Soup sounds good, but I realize I'm no longer cold. Indeed I am warm and damp inside all my layers of clothes. The wind is no longer chill, the sky turns from gray to pink to darker gray. Is it late? I am warm and even strangely sleepy now.
I begin to dream of pushing through jungles, as if all this waist-high snow were tangles of vines. The numbed gulls screech, but I hear toucans and hornbills. Perhaps our ice-white river will melt to a warm brown jungle stream. . . .
My steps are heavier and heavier. Far away Cousin Henry is calling me to catch up, but I no longer feel any need to hurry, even to walk. I keep lifting my boots and placing them neatly into our old footprints, but I don't even feel I am moving. The crust crackles as I stumble, and tumble into the drifts. I will rest a moment before I get up. . . .
Suddenly--how much later?--here is Cousin Henry shaking me. ''Wake up!''
He is trying to pull me to my feet, but I am fighting him, it seems, to sink back into my drift.
''Wake up!'' He starts to rub snow on my face, he begins shaking me as if I were a rabbit. ''Wake up!''
Finally I open my eyes. The sky is dark, but over the ridge is the outline of an oncoming moon. Somewhere through trees is the cottage, and the river beyond. The moon proves an illusion, and clouds also cover the stars.
Cousin Henry is shouting, ''What happened to you? I thought you were walking right behind me, I thought you'd just come in quietly and gone to write in your room where you can't hear my violin.''
He pushes me ahead of him back onto the sort of path we have created. As we approach the cottage, I see he has placed a candle in the window. Inside, the fire blazes. Garlic and bay leaves lead the way to his soup. He tugs off my stiff wet boots and jacket, as if I were a child, and, still scolding, wraps me in blankets by the fire. He hangs our wet socks on the fire screen, and insists on bringing over a pan of lukewarm water for my frozen feet in an unconscious archetypal gesture. Let him think the tears in my eyes are melted snowflakes. . . .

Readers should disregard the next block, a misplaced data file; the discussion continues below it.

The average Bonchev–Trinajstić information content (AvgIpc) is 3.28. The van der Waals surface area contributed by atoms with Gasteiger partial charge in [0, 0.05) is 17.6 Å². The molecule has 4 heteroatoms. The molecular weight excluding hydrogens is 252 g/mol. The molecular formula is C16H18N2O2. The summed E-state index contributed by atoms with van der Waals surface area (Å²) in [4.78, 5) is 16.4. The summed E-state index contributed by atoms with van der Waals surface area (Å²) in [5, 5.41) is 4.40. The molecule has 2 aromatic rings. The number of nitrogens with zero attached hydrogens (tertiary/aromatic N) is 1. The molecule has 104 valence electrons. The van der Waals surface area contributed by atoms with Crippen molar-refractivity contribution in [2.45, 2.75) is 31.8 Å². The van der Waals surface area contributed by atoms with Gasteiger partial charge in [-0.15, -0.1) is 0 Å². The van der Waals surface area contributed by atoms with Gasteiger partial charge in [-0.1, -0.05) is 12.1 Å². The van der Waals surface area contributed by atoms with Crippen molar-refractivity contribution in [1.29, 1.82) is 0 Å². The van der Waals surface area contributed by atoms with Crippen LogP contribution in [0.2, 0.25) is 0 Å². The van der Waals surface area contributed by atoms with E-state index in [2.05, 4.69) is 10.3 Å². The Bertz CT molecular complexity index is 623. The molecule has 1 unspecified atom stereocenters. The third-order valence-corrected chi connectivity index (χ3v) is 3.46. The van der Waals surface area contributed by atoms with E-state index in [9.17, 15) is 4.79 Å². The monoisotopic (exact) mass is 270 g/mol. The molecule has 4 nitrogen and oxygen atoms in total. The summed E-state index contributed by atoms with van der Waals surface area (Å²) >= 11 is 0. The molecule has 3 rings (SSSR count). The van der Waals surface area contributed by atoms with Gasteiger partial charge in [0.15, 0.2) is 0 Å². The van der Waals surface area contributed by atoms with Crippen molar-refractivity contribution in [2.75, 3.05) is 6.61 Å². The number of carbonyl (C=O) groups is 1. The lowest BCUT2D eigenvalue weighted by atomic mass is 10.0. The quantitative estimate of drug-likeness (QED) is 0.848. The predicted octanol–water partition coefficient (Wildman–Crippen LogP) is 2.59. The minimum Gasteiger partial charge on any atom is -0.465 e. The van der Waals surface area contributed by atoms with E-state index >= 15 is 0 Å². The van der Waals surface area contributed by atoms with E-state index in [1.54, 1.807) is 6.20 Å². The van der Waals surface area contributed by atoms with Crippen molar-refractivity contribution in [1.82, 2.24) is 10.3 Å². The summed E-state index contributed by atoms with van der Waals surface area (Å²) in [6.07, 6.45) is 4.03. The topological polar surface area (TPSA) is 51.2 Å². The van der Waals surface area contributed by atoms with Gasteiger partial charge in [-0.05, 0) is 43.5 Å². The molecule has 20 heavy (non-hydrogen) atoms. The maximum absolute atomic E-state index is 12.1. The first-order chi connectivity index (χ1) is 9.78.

''Hurry! Drink this soup!'' he orders.
After years of looking after others, I am not used to being waited on. But Cousin Henry and I seem to look after each other. And how lovely it is.
He throws a moth-eaten, mouse-eaten blanket over his shoulders. I assure him that tomorrow I'll walk the ten miles with no trouble.
''No, no,'' he argues, ''we don't have to go into town for several days. We have plenty of firewood and candles, paper and pencils, violins and books. Do you remember how Great-aunt Emma would read us 'Hollow Tree Snowed-In' when we were little? Remember the animals - Mr. Rabbit said they would form a literary club, and if anybody couldn't write, he must dance a jig. We already have our literary club. I'll play jigs on my violin, and even the cat will learn to write mysteries, and - ''
''Miceteries,'' I murmur, half asleep by the fire.
The cat curls into my lap. The mice tiptoe across the hearth on their pink toothpick legs. The whistling swans land in the cove. The candle burns out, but the fire glows all night.